It will be interesting to see how the recent devaluation affects these prices.  China does not import many consumer goods, so the devaluation will not affect the Consumer Price Index much.  China does import most of the world's commodities, so they devaluation should be directly reflected in the Purchaser Price Index.

Friday, August 14, 2015

Investment in Overcapacity, Consumption of Depleted Resources.

China Daily quoted Tianyong Guo, head of the Chinese Banking Industry Research Center at the Central University of Finance and Economics in Beijing, as saying: “A great amount of capital has enteredthe equity market and squeezed capital for investment and consumption, resulting in insufficient investment in the real economy and a contraction in demand.”

The authors’ observation was: “[T]raditional sectors such as steel, cement and power industries are struggling with difficulties such as overcapacity, rising costs, and depleted natural resources.”

If the pillars of the Chinese real economy (i.e. steel, cement, and power generation) are experiencing overcapacity, why invest in more capacity? If natural resources are being depleted, why should demand expand further?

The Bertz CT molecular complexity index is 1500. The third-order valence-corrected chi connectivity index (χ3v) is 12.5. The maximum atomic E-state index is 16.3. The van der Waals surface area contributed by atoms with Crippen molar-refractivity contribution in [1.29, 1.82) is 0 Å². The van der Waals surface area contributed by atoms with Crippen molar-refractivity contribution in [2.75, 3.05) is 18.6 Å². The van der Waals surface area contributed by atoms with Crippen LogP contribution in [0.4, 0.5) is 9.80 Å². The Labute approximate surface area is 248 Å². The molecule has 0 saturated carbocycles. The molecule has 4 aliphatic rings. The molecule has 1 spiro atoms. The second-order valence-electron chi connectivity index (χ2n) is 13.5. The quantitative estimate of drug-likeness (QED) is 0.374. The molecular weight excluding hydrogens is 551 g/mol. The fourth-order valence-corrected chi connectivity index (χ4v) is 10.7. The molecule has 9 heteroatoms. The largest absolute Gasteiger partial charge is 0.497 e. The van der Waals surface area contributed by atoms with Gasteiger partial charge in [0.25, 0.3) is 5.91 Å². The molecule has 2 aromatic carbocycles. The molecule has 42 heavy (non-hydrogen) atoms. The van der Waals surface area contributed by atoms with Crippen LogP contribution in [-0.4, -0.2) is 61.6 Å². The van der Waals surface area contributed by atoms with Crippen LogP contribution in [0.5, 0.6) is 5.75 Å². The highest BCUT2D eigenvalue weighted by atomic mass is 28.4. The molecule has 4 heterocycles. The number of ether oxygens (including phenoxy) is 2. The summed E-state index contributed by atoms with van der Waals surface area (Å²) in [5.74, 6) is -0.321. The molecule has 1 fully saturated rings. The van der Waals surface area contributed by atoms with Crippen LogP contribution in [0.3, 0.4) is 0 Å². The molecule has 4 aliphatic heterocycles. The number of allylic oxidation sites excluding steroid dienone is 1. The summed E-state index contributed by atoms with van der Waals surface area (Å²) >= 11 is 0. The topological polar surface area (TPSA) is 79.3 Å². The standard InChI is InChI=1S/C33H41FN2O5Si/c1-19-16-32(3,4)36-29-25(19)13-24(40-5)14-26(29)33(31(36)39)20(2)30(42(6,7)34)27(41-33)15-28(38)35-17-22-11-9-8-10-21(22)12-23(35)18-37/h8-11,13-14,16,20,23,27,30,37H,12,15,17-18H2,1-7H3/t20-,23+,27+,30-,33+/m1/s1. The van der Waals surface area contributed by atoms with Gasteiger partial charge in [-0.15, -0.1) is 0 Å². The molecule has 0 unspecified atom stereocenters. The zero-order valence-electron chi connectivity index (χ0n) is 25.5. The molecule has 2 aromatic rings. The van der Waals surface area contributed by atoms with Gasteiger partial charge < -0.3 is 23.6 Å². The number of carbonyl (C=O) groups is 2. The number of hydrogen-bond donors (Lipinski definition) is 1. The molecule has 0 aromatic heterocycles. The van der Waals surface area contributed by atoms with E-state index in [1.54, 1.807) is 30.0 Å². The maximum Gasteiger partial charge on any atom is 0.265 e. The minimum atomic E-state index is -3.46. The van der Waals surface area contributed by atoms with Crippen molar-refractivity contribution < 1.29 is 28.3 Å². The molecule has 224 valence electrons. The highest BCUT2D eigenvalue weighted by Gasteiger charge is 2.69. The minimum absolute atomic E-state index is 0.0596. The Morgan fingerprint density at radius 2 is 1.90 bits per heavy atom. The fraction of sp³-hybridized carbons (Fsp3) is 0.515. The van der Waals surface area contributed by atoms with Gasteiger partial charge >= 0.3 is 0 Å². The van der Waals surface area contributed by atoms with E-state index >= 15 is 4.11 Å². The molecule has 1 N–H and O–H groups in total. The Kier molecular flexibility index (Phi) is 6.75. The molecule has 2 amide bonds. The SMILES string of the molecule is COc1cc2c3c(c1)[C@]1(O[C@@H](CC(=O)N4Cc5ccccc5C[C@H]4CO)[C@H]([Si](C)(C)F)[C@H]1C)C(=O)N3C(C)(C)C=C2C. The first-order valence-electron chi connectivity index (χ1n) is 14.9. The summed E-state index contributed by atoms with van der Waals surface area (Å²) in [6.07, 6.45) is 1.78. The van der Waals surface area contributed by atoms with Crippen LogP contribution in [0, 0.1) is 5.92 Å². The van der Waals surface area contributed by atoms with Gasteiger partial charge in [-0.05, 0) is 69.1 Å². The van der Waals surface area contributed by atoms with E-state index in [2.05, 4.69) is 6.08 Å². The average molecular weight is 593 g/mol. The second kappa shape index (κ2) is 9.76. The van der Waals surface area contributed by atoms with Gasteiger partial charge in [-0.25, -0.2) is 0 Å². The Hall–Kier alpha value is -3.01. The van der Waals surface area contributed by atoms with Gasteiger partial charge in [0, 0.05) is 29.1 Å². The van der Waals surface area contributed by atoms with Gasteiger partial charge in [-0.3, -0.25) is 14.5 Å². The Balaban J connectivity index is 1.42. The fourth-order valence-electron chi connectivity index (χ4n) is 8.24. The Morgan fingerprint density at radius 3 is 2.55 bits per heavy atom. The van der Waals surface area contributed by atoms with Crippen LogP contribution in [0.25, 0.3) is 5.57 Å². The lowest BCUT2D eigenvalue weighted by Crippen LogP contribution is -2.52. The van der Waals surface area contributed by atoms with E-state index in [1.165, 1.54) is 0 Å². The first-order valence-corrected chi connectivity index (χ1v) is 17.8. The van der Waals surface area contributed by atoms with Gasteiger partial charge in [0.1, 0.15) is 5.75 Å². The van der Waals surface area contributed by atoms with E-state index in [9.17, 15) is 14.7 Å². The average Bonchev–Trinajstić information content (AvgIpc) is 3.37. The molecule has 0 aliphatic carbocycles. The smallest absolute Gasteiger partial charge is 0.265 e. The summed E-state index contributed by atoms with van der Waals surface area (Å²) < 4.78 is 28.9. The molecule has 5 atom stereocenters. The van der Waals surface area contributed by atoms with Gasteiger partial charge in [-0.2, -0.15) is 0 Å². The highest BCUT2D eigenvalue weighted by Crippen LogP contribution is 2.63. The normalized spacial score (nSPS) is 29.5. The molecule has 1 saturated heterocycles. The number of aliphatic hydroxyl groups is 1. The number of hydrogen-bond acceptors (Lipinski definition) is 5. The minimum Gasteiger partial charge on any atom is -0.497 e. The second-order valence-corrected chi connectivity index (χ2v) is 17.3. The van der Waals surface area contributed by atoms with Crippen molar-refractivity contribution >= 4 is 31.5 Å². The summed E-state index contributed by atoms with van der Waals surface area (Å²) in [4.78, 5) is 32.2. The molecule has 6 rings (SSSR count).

Another question to ask is what is driving costs higher? According to the front-page article on the Business Section of the China Daily on July 28th, interest payments of industrial companies dropped 6.2% after three cuts in benchmark interest rates. Commodity prices have also been falling consistently. The only other major cost would be labor. Are industrial companies expanding their workforces to offset layoffs in other sectors of the economy? Is the Chinese labor market worse that it appears?

Thursday, August 13, 2015

Yanghangese: China’s Fedspeak.

On July 29, 2015, China Daily reported on the statement made by the People’s Bank of China the day before. The statement claimed that the central bank would “continue a ‘prudent’ monetary policy in thesecond half [of 2015] while maintaining proper liquidity to stabilize financial market expectations, reducefinancing costs, and keep a stable currency exchange rate.”  Many of the adjectives used in the statements are great leaps of faith in the institution of central banking.